Talking to: Prof. Gurit Birnbaum, 49, lives in Ramat Gan; social psychologist, Baruch Ivcher School of Psychology, Interdisciplinary Center, Herzliya; Where: A Tel Aviv café; When: Sunday, 11 A.M.
Tell me what you do.
I study the significance of sex for people, the role sexuality plays in their lives, and more especially in their close relationships, how sex creates bonds or destroys them and why it is so meaningful for us.
A dumb but necessary question: Why sex? How did you get into this field?
I always knew I would be a scientist, but I thought the direction would be genetic engineering. After completing my army service, I studied biology at the Hebrew University, but I simply couldn’t imagine spending my life in a laboratory. I realized that what truly interests me is human behavior, and at the very last minute I switched to psychology studies. After finishing my undergraduate degree, I went directly into a doctoral track. I was 23, and I asked myself what could rivet me for the next four years. The answer was sex.
At the age of 23, people tend to focus on sex itself, not on a doctorate about it.
I was then at the height of the joy of discovering sex, and that combination suited me very well and excited me. It surprised me to hear from people around me that what then seemed to me to be one of life’s greatest pleasures could be, even for people as young as I was, a source of boredom or even suffering. I decided that I needed to understand the reasons for this in depth.
For example, everyone who’s in a long-term relationship is familiar with the phenomenon: They have less and less sex. It happens even with couples in their twenties, not only with people who have children and a mortgage. When one side becomes frustrated with it, a very problematic dynamic of anger kicks in, which poisons the whole relationship. I was curious to know why this is so for everyone, and more than that: how and if the dynamic could be stopped. I asked myself whether there might be elements in the intimate relationship that could actually fan passion, and that’s how I discovered the concept of responsiveness.
By which you mean the way in which one side is attentive and attuned to the needs of the other side and what they say.
We are born with a deep need for responsiveness, going all the way back to an infant’s relationship with its mother. If the mother is responsive, the infant feels taken care of. He understands that he can rely on the world and on the people around him to supply his needs. If the mother is not responsive, all the processes of his self-perception and perception of his place in the world go awry, and he will carry that burden into his adult relationships.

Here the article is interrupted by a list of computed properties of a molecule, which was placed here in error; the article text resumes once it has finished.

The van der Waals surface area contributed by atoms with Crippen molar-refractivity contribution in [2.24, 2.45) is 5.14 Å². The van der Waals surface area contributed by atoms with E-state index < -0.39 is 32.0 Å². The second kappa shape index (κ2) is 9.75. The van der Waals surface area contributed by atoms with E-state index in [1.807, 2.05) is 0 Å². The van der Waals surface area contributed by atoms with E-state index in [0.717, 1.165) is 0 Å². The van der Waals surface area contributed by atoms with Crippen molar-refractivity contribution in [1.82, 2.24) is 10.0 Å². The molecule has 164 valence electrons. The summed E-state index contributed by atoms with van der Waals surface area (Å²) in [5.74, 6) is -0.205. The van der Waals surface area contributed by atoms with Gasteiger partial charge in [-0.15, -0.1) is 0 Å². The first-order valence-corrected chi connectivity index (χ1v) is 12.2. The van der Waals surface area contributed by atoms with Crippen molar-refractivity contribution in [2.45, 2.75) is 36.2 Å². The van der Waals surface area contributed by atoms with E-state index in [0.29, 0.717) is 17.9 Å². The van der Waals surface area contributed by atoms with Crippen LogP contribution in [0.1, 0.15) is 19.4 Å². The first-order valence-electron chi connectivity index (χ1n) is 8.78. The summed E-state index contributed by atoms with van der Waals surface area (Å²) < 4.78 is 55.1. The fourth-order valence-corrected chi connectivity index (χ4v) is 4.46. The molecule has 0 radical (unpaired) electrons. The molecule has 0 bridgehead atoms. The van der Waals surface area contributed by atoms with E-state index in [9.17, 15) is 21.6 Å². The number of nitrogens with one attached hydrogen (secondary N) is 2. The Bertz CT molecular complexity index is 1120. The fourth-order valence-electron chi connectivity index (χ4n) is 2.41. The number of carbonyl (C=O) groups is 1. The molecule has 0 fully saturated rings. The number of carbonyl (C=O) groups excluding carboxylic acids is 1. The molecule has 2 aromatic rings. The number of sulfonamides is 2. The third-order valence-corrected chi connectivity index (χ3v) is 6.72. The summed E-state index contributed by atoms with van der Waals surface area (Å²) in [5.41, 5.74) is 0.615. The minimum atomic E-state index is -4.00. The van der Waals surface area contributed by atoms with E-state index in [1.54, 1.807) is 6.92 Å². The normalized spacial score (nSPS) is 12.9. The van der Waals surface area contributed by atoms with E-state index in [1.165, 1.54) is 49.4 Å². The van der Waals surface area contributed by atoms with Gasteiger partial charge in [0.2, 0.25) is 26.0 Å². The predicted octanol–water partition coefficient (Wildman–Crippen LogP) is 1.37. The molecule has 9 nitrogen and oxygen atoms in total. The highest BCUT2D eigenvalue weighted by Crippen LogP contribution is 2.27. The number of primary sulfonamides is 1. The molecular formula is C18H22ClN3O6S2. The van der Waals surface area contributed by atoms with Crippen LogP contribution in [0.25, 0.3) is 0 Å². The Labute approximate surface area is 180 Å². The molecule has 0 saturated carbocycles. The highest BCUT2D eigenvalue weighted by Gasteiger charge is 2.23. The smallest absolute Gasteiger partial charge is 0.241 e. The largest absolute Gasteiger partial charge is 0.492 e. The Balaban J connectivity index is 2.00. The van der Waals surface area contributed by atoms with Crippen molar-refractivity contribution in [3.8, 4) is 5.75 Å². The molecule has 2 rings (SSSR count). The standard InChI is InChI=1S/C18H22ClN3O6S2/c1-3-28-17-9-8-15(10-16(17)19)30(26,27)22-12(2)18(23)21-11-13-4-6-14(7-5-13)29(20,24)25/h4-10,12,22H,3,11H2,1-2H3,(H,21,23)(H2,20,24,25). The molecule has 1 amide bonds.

We know that a secure attachment with parents is a prior condition for good relationships with others. Explain to me how successful attachment is translated into the adult relationship.
A person who does not experience a secure attachment, who has learned not to trust others, whose self-esteem is flawed, will turn to one of two strategies to protect himself. The first is to rely only on himself, to flee from intimacy, which he perceives as a source of stress, and to distance the other person, who is supposed to be close to him.
The second strategy is the opposite: over-activation of relationships. Because my mother did not supply my needs, I have a powerful yearning to be acknowledged and cared for, I am addicted to closeness and I coerce my surroundings into giving me what I need. People like this can be highly manipulative in managing their close circle. They extract from others the ratification they need, because they don’t believe it can be obtained in other ways.
You are describing two polar points on the scale, but I imagine that most people are somewhere in between.
It’s a biaxial system; each of us is situated on both an axis of abstention and an axis of apprehension. The aspiration, of course, is to be situated at the bottom of each of the two axes. The problems begin when someone is, for example, high in apprehension and low in abstention. That person will constantly be examining the surroundings and his partner, will see threats where they don’t exist, and everything immediately becomes a drama. By the way, if the apprehensive person is lucky and has a partner who is capable of and knows how to accommodate him and all the drama he generates – he can become more moderate over the years.
The adult relationship as a cure for a defective childhood attachment.
Yes, a therapeutic process within the relationship. Unfortunately, it doesn’t usually work like that – people like that choose a partner who reenacts and perpetuates their anxieties. Apprehensive women, in particular, tend to attach themselves to abstaining men. That’s the prevailing combination.
Because through his abstention she can create the drama she needs.
Yes. She is the pursuer; he, the pursued. Their relationship rests on that dynamic, which of course is only aggravated over time and makes them both miserable.
Let’s return to the notion of responsiveness and the way it can become the answer to the problem of the frequency of sexual relations in a long-term relationship.
We conducted a long series of studies, whose results were published in leading psychology journals. We found that desire in women whose partner is responsive only increases over time. We also saw another interesting phenomenon: At the dating stage, when the man and the woman are strangers, women are actually not interested in responsive men. That pattern repeated itself in six independent studies. On a date, if the man behaves like the woman’s psychologist, she loses interest in him.
Obviously. That’s a turnoff. On the first date? Be a tall, mysterious stranger – thank you.
Women come to first dates with a very high level of suspiciousness. When a man behaves in a way that doesn’t fit the gender stereotype, she starts to ask herself why he’s behaving like that. Does he just want to get her into bed? Maybe he’s simply spineless? For men, by the way, it’s the opposite. A woman who sits across from them on a first date and displays empathy wins them over completely. In a long-term relationship, that pattern reverses itself in women. In a relationship, women very much need responsiveness and very much appreciate it. Men, too, of course, but in women, it’s a more powerful and more blatant need.